|In Library Wars, Kasahara has to give|
|up her memory of the perfect guy|
|and deal with (grouchy) Dojo as he is.|
|She learns to do this as they work together.|
So romance ("luv") by itself shouldn't run the story but neither should the crazy events (she had his baby, then he lost his mind, then his long-lost sister with whom he has an incestuous relationship returned after which the heroine was kidnapped by a wealthy motel owner . . .)
On the OTHER hand, I find Tail of the Moon--with its constant adventures--immensely charming. In fact, most manga series rely on continual external problems for their middle books. (And some manga writers are so good at continual problems, their series' endings fall a little flat.)
So, what's the difference (and I maintain there is one) between the romance run by a good problem and the soap opera romance run by (rolling my eyes) complications?
I think the difference is a direct heir of the "characters needing jobs" motif. The soap opera romance is run by whether or not the couple will fall into bed this time and is less effective (in my eyes) than the romance which is run by how the characters get along as they tackle a specific problem.
The falling into bed may happen in the better type of romance/manga, and it may even be the point, but it will take place within a context that allows the characters to bond and grow, not simply shriek, "You never told me that your long-lost father is my uncle!" Castle rightly determined that simply keeping the relationship unconsummated by increasingly manufactured interferences was rather pointless, especially since the consummated relationship offered far more story potential.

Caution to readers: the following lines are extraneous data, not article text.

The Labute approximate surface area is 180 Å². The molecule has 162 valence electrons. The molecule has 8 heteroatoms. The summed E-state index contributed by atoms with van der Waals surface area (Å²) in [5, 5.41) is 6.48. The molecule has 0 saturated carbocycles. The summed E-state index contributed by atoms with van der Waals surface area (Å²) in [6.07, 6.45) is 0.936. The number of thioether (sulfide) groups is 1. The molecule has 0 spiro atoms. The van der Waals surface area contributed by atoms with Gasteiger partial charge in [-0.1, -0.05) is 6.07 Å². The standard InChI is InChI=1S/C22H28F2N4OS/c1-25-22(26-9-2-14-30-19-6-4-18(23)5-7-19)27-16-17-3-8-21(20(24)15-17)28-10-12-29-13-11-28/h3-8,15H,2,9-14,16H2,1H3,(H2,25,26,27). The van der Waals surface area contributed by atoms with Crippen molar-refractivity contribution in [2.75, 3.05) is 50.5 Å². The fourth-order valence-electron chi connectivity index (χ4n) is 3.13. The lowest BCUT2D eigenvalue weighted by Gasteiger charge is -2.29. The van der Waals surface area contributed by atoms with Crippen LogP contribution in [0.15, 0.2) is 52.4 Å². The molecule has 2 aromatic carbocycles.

|I've said it before. I'll say it again: no one did "romance|
|while a story is going on" better than Mulder and Scully.|
|We'll have to see if they can pull it off again.|
Increasingly bizarre and wild complications that separate a couple are far less satisfying than increasing understanding between two characters who face a single obstacle together. Such an approach also convinces the reader that the characters will survive as a couple. All the soap opera approach does is convince one, "Man, that relationship is doomed."